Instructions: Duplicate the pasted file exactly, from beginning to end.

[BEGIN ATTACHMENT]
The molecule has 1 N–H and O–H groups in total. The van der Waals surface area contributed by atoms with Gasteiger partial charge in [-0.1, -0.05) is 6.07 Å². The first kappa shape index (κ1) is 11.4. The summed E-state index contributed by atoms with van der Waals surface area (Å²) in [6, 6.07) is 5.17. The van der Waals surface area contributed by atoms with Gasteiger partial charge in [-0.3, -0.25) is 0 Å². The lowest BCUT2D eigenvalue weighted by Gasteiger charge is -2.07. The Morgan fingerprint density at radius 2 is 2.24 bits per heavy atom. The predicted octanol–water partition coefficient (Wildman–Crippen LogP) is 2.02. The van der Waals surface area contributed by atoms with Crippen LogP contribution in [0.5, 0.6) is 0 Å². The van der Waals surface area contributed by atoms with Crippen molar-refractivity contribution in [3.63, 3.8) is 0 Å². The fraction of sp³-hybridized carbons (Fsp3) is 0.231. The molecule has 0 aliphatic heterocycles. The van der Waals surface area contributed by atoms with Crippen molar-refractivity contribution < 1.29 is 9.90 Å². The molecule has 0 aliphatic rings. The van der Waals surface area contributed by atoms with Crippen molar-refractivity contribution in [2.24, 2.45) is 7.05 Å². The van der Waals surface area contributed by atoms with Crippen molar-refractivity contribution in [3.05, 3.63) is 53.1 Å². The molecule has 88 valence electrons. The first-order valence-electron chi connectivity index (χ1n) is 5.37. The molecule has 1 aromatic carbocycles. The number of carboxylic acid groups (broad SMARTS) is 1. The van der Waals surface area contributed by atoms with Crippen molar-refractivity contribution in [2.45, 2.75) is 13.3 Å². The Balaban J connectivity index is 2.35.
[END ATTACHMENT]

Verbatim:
The molecule has 1 N–H and O–H groups in total. The van der Waals surface area contributed by atoms with Gasteiger partial charge in [-0.1, -0.05) is 6.07 Å². The first kappa shape index (κ1) is 11.4. The summed E-state index contributed by atoms with van der Waals surface area (Å²) in [6, 6.07) is 5.17. The van der Waals surface area contributed by atoms with Gasteiger partial charge in [-0.3, -0.25) is 0 Å². The lowest BCUT2D eigenvalue weighted by Gasteiger charge is -2.07. The Morgan fingerprint density at radius 2 is 2.24 bits per heavy atom. The predicted octanol–water partition coefficient (Wildman–Crippen LogP) is 2.02. The van der Waals surface area contributed by atoms with Crippen LogP contribution in [0.5, 0.6) is 0 Å². The van der Waals surface area contributed by atoms with Crippen molar-refractivity contribution in [3.63, 3.8) is 0 Å². The fraction of sp³-hybridized carbons (Fsp3) is 0.231. The molecule has 0 aliphatic heterocycles. The van der Waals surface area contributed by atoms with Crippen molar-refractivity contribution < 1.29 is 9.90 Å². The molecule has 0 aliphatic rings. The van der Waals surface area contributed by atoms with Crippen molar-refractivity contribution in [2.24, 2.45) is 7.05 Å². The van der Waals surface area contributed by atoms with Crippen molar-refractivity contribution in [3.05, 3.63) is 53.1 Å². The molecule has 88 valence electrons. The first-order valence-electron chi connectivity index (χ1n) is 5.37. The molecule has 1 aromatic carbocycles. The number of carboxylic acid groups (broad SMARTS) is 1. The van der Waals surface area contributed by atoms with Crippen molar-refractivity contribution in [2.45, 2.75) is 13.3 Å². The Balaban J connectivity index is 2.35.